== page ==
What can crossmodal aftereffects reveal about neural representation and dynamics?
Konkle & Moore
The brain continuously adapts to incoming sensory stimuli, which can lead to perceptual illusions in the form of aftereffects. Recently we demonstrated that motion aftereffects transfer between vision and touch. Here, the adapted brain state induced by one modality has consequences for processes in another modality, implying that somewhere in the processing stream, visual and tactile motion have shared underlying neural representations. We propose the adaptive processing hypothesis--any area that processes a stimulus adapts to the features of the stimulus it represents, and this adaptation has consequences for perception. This view argues that there is no single locus of an aftereffect. Rather, after- effects emerge when the test stimulus used to probe the effect of adaptation requires processing of a given type. The illusion will reflect the properties of the brain area(s) that support that specific level of representation. We further suggest that many cortical areas are more process-dependent than modality-dependent, with crossmodal interactions reflecting shared processing demands in even 'early' sensory cortices.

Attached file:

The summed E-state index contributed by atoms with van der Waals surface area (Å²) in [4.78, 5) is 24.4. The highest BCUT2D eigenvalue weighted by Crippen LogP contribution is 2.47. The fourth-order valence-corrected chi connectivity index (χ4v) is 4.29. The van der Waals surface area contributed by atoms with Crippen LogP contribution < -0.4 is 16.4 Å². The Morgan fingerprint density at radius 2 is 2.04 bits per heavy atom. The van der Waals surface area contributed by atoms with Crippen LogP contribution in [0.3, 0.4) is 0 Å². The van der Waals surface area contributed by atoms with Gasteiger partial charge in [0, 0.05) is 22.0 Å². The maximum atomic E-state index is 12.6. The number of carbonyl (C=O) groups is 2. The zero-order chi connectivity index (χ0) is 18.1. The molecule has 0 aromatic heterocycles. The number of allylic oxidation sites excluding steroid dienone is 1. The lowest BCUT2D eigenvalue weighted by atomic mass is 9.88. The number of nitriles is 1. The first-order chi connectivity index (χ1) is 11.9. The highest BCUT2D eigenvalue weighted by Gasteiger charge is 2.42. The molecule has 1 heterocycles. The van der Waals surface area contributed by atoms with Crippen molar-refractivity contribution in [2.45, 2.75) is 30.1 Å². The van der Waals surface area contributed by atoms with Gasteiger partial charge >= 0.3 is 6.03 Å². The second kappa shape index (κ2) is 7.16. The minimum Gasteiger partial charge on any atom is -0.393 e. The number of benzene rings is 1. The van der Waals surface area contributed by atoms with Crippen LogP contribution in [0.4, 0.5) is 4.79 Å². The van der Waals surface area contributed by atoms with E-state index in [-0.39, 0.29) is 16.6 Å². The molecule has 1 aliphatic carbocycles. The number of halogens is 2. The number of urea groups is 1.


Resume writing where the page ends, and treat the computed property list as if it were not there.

Konkle, T. & Moore, C. I. (2009). What can crossmodal aftereffects reveal about neural representation and dynamics? Communicative and Integrative Biology. 2(6), 1-3.